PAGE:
The Australian Energy Market Operator’s report (summarised here by Sophie Vorrath) into the power failure (caused by a lightning strike) that affected Victoria, NSW and Tasmania in August 2018 illustrates the complexity of maintaining reliable electricity supplies across Australia’s east coast … whatever the power sources. However, the reporting of the AEMO’s findings by The Australian was less than comprehensive, misleadingly making it look as though the problem was entirely attributable to the failure of solar energy supplies – well, who’d have thought it??
And just to show that we favour no-one in our commentary on Australian media, on 19 January 2019 the Newcastle Herald (previously part of the Fairfax stable and now owned by Channel 9) published an article titled ‘No drag in wagon demand’ which reported that 96 coal wagons had been delivered to the rail company Aurizon ‘to support Asia’s strong demand for the Hunter Valley’s high quality thermal coal’. Most of the article was a lengthy quotation from an Aurizon executive. More notably however, the whole article was a word-for-word copy of a press release issued by Aurizon three days earlier. What appeared to be a news item actually contained no journalistic input from the Herald and was simply a free advert for Aurizon. King Coal still reigns in some places.
Oceans absorb 93% of the heat trapped by greenhouse gases. Without the heat trapped in the oceans the world’s surface temperature would have risen much more than the 1oC average already observed. Improved data collection in the oceans indicates that they are warming 40% faster than previously predicted. This has serious consequences for oceans currents, marine life, weather patterns and extreme weather events, and human food supplies and health. It is also more evidence that the effects of global warming are occurring much faster than predicted a few years ago.
While I’m talking about the oceans, Geoff Russell aims some fairly friendly fire at the war on waste, not so much the television program itself as the idea that stopping the use of plastic straws and take-away coffee cups will solve the problem of plastics in the ocean. The appalling number of deaths of seabirds and turtles caused by the fishing industry and plastic nets comes in for particular attention. And as we are encouraged to eat more fish and less red meat for health and environmental reasons this is only likely to get worse unless action is taken to clean up the industry’s practices. That all said, getting the general public involved in campaigns on straws and coffee cups does start to get them personally active on environmental issues – an essential element of pushing politicians to be more active.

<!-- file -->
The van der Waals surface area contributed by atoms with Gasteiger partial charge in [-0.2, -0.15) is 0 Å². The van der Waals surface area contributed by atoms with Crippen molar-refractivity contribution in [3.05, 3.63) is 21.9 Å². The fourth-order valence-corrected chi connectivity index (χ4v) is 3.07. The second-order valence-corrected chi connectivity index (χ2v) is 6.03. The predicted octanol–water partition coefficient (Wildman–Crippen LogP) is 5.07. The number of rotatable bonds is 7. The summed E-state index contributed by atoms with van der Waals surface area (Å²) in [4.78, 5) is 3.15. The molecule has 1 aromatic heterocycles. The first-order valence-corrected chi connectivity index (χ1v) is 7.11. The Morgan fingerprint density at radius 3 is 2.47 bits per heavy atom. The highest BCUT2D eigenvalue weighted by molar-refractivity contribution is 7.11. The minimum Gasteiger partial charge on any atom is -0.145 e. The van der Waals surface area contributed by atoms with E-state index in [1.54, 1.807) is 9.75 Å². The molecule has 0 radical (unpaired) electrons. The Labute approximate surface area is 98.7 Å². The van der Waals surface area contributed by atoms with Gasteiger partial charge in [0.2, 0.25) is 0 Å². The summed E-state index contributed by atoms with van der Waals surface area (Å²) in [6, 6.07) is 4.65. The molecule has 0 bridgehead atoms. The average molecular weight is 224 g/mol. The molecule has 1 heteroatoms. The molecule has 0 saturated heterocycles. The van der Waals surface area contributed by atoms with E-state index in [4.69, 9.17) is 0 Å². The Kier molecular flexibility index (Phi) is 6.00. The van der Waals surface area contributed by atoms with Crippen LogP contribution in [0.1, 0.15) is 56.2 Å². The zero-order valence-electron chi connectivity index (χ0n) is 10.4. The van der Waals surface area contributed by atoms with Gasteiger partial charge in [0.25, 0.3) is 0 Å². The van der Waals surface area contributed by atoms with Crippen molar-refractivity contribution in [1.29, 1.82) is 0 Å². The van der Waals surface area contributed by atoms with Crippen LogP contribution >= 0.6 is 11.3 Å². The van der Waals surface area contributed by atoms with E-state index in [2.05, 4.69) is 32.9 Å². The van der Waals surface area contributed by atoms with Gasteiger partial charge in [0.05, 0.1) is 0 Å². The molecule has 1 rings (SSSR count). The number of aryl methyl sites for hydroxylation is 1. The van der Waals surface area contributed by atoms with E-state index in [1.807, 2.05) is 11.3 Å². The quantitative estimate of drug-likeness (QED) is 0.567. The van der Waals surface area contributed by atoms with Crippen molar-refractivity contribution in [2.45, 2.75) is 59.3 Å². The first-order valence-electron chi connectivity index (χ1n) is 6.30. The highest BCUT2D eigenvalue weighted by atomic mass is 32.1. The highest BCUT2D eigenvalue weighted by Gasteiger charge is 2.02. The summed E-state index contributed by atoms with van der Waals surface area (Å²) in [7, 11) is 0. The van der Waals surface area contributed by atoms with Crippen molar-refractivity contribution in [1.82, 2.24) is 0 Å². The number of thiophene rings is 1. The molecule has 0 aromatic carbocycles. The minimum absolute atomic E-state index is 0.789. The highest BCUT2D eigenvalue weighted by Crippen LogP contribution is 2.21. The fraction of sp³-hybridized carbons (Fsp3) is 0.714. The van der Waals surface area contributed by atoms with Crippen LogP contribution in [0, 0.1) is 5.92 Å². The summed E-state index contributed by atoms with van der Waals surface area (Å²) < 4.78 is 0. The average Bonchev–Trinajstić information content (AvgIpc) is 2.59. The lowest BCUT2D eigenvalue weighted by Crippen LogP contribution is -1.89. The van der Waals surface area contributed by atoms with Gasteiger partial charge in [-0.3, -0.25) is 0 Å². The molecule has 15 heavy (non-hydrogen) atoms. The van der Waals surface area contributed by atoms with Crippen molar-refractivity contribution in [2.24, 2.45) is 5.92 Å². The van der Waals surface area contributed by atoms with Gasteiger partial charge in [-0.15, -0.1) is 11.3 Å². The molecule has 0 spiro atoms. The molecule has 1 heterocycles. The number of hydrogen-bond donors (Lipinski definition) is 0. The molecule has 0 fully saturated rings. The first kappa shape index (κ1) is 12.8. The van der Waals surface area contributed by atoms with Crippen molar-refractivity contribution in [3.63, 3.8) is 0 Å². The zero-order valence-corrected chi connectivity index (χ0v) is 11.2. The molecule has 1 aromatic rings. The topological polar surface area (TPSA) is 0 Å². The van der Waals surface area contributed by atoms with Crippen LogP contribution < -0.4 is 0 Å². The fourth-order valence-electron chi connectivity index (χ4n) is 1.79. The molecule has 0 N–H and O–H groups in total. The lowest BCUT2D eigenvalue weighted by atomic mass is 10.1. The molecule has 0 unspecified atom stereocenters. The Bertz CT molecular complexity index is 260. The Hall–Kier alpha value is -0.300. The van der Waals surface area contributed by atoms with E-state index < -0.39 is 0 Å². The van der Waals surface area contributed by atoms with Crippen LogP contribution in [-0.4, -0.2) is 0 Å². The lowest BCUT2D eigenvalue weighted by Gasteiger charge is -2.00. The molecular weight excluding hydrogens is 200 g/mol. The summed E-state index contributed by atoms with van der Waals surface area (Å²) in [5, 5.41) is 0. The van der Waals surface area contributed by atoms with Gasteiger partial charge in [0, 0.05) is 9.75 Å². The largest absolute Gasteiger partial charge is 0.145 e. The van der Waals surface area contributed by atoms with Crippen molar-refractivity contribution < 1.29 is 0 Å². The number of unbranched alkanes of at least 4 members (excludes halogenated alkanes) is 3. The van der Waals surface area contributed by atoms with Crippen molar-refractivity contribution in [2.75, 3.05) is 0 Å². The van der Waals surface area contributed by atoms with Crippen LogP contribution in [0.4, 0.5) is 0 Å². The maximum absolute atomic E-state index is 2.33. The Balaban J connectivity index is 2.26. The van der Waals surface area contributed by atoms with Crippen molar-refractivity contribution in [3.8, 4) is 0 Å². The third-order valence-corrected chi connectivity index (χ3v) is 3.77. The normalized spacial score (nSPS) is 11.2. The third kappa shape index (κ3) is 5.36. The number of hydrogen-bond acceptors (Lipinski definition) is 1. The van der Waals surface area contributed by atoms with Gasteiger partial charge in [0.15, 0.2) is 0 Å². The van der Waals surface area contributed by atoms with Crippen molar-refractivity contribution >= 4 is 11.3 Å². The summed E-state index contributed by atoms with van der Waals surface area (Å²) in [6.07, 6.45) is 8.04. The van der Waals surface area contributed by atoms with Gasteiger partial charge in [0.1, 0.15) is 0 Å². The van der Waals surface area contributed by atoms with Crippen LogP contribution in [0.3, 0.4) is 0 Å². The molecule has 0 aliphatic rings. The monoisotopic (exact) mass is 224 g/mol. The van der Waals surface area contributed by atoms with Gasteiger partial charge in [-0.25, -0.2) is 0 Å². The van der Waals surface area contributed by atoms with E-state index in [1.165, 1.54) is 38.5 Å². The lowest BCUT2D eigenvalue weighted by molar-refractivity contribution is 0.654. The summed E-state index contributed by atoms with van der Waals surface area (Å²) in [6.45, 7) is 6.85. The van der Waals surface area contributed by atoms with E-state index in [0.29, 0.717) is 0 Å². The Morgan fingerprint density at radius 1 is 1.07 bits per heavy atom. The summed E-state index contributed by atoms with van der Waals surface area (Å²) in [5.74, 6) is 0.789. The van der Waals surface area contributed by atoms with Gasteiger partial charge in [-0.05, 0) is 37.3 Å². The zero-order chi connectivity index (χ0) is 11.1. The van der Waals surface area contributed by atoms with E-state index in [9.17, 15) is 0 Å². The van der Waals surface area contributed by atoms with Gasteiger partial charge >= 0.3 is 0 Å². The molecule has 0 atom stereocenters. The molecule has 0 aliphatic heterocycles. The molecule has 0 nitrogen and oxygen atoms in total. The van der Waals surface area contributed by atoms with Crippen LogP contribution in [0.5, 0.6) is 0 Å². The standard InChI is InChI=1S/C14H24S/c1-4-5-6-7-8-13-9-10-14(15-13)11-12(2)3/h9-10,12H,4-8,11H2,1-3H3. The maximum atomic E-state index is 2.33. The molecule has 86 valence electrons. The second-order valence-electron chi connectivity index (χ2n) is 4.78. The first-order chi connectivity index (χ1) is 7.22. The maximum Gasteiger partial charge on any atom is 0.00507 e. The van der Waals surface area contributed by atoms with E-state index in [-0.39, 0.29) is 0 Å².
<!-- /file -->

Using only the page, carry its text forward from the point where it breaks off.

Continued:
Sydney Morning Herald readers will be familiar with Elizabeth Farrelly’s regular Saturday diatribe (a compliment). This week’s focuses on why ‘a nation so blessed by nature should treat her so badly’, but ranges broadly over, for example, colonialism, egalitarianism, our collective insecurities, Australia Day, the flag, Sydney’s growth, sorry ‘destruction’, corruption and incompetence, and the hot topic of ‘the Darling River fish massacre’. Underpinning all these systemic woes, according to Farrelly, is a failure of, constituting a betrayal by, government to ‘civilise’ the greed that drives capitalism. (In drawing your attention to this piece I wish to distance myself from the unfortunate domestic violence simile used.)
Finally, my graph for this week (produced by Carbon Brief from Cheng et al, Science Advances, 2017) returns to the issue of the warming of the oceans. The columns show increases in the total heat content of the world’s oceans from 1955 to 2018; the light blue being the increases from the surface to a depth of 700m and the dark blue being at depths of 700-2000m. The total heat content has been rising at both depths since 1955 but the increases became more consistent and accelerated around 1990 when the average annual increase roughly tripled. Ocean heat content change is in some ways a better representation of the effects atmosphere carbon dioxide levels and global warming than change in the average global surface temperature.